Decapitalizing Culture

There are countless debates among sociologists and economists concerning the terms ‘human capital’ and ‘cultural capital’. The general view is that the former implies a rational instrumental attitude to the attainment of skills, whereas the latter suggests an investment in what Bourdieusians call illusio: the denial that the game of culture is in fact a game. Iván Szelényi once characterized the distinction slightly differently, writing that human capital denoted skills that are rewarded because of their contribution to productivity, while cultural capital was fundamentally a claim to rent. It seems to me, however, that we ought to be raising a different set of questions. In particular, it is important to ask: under what historical conditions does culture take the form of an ‘asset’ or ‘quasi-asset’?

The preconditions of this formation are a prior process of cultural expropriation, and a subsequent process that can reproduce this expropriation on an ongoing basis. Such ‘primitive accumulation’ of cultural or human capital can take place in a number of ways. It can involve the imposition of a single dialect on the national language which suddenly devalues pre-existing ones, as occurred inter alia with the Florentine dialect on the Italian peninsula. Or it can mean the devaluation of indigenous knowledge, such as managing commons and wastelands according to fertility cycles. Yet a more articulated analysis is needed here. For it is not true that the only options in the formation of cultural capital are complete equality or private possession. Swathes of human history have been marked by a sort of collective, class-wide possession of culture, such that it could not be seen as individually possessed ‘capital’. Consider the culturally omnivorous Renaissance men of the fourteenth through sixteenth centuries, or the debating publics that Habermas took as his model. Within these spaces of relative exclusivity, culture was a collective ‘possession’. It did not appear as an alien object to the members of the dominant class; it was not an individually appropriated ‘asset’.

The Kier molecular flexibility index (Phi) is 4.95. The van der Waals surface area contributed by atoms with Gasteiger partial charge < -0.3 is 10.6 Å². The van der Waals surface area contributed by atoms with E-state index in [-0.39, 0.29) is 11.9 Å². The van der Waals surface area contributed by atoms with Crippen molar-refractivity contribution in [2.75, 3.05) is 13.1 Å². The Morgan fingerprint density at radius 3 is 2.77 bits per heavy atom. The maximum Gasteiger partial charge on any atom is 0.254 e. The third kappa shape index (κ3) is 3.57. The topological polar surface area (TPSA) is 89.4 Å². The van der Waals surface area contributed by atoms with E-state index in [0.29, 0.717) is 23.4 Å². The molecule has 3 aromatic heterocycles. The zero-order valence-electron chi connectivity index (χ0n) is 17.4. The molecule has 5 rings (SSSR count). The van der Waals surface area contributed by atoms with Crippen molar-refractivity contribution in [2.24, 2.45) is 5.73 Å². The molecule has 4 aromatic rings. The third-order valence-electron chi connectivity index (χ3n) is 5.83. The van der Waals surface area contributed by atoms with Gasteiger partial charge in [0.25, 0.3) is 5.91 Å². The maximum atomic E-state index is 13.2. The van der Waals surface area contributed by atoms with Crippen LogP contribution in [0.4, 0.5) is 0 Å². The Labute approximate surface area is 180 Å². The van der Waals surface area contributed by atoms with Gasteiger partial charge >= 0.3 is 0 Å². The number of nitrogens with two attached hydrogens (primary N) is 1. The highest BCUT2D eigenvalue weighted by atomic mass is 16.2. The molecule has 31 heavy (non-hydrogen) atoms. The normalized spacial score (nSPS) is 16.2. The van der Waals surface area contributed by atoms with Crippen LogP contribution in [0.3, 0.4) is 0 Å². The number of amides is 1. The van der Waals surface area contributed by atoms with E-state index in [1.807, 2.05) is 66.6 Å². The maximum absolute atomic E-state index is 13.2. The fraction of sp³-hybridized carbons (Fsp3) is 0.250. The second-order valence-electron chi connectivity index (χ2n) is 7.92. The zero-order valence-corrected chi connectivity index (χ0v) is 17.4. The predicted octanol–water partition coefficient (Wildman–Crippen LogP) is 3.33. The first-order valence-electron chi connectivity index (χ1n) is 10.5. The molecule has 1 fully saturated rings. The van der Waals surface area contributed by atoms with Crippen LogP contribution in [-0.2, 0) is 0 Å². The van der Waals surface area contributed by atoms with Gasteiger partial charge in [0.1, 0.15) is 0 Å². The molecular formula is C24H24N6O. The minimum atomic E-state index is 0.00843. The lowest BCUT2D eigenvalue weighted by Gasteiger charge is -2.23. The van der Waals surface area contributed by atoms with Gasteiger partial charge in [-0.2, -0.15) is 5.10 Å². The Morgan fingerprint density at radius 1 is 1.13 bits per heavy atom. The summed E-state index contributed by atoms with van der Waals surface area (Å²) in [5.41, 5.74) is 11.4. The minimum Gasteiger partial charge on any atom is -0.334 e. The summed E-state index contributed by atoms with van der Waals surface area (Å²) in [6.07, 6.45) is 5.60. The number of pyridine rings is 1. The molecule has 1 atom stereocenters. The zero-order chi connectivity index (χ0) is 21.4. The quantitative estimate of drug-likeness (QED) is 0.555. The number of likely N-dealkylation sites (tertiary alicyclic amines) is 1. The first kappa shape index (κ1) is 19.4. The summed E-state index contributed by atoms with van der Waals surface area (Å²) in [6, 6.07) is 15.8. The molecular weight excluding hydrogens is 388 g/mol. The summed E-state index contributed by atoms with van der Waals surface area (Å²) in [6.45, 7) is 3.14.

This is significant for the politics of the university, and beyond that for the politics of culture in contemporary capitalism. Today, the academy is often defended on the basis of its contribution to ‘cultural’ or ‘human’ capital. But this approach is self-undermining. The claim to be providing ‘capital’ to some is premised on the exclusion of others. Cultural or human capital is only as valuable as it is scarce. Thus, as currently configured, it is not in the interests of the elite universities to provide degrees for all or even most of the people who would like to attend them. The relative value of the degree, like any other asset, declines with the expansion of access.

The response to this from the social-democratic left, ‘free higher education for all’, hardly touches the underlying issue. For the universalization of higher education would simply entail a reduction in its economic value unless the meaning of education were radically transformed. Culture must first be decapitalized; it must cease to be an asset. The humanized university, rather than being a place for the acquisition of human or cultural capital, would be an institution devoted to the construction of the personality. This should not be conceived as a return to the gentleman scholar, but as the formation of a new type of intellectual. The new intellectual would still possess an array of skills, yet the means by which those skills would be transmitted would likely differ from the current classroom. The craft of teaching itself would become increasingly the teaching of craft. Mutatis mutandis, the widespread availability of ‘information’ (rather a misnomer), via the internet and artificial intelligence, would support the project of academia as opposed to undermining it. Our aim should not be the universalization of access to cultural or human capital, but their abolition as social realities. Here, as elsewhere, the programme of the humanized society is not the redistribution of property but its overcoming as a real category.

Read on: Eric Hobsbawm, ‘Pierre Bordieu: Critical Sociology and Social History’, NLR 101.